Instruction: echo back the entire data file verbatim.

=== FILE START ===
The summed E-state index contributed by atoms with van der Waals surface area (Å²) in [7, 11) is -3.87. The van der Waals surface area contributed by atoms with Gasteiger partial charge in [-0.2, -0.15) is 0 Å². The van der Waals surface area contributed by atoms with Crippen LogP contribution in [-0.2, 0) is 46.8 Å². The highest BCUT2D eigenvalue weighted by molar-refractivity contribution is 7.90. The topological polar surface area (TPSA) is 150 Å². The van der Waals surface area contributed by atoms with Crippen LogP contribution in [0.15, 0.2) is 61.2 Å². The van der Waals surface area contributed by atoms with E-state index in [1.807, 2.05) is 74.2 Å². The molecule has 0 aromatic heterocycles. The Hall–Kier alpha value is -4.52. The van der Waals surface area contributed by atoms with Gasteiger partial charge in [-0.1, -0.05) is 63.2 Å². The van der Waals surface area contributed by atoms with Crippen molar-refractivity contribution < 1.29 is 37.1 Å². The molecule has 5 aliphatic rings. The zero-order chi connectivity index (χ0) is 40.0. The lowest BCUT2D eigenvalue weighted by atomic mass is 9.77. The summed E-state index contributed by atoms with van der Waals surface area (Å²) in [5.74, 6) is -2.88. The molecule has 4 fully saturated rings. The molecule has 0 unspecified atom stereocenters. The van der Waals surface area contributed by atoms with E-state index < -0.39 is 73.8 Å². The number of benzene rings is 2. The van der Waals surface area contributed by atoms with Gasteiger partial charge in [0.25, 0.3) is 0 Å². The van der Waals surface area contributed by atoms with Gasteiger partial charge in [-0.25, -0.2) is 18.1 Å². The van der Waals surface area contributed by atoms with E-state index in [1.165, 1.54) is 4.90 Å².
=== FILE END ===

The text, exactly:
The summed E-state index contributed by atoms with van der Waals surface area (Å²) in [7, 11) is -3.87. The van der Waals surface area contributed by atoms with Gasteiger partial charge in [-0.2, -0.15) is 0 Å². The van der Waals surface area contributed by atoms with Crippen LogP contribution in [-0.2, 0) is 46.8 Å². The highest BCUT2D eigenvalue weighted by molar-refractivity contribution is 7.90. The topological polar surface area (TPSA) is 150 Å². The van der Waals surface area contributed by atoms with Crippen LogP contribution in [0.15, 0.2) is 61.2 Å². The van der Waals surface area contributed by atoms with E-state index in [1.807, 2.05) is 74.2 Å². The molecule has 0 aromatic heterocycles. The Hall–Kier alpha value is -4.52. The van der Waals surface area contributed by atoms with Gasteiger partial charge in [-0.1, -0.05) is 63.2 Å². The van der Waals surface area contributed by atoms with Crippen molar-refractivity contribution < 1.29 is 37.1 Å². The molecule has 5 aliphatic rings. The zero-order chi connectivity index (χ0) is 40.0. The lowest BCUT2D eigenvalue weighted by atomic mass is 9.77. The summed E-state index contributed by atoms with van der Waals surface area (Å²) in [5.74, 6) is -2.88. The molecule has 4 fully saturated rings. The molecule has 0 unspecified atom stereocenters. The van der Waals surface area contributed by atoms with E-state index < -0.39 is 73.8 Å². The number of benzene rings is 2. The van der Waals surface area contributed by atoms with Gasteiger partial charge in [0.25, 0.3) is 0 Å². The van der Waals surface area contributed by atoms with Gasteiger partial charge in [-0.25, -0.2) is 18.1 Å². The van der Waals surface area contributed by atoms with E-state index in [1.165, 1.54) is 4.90 Å².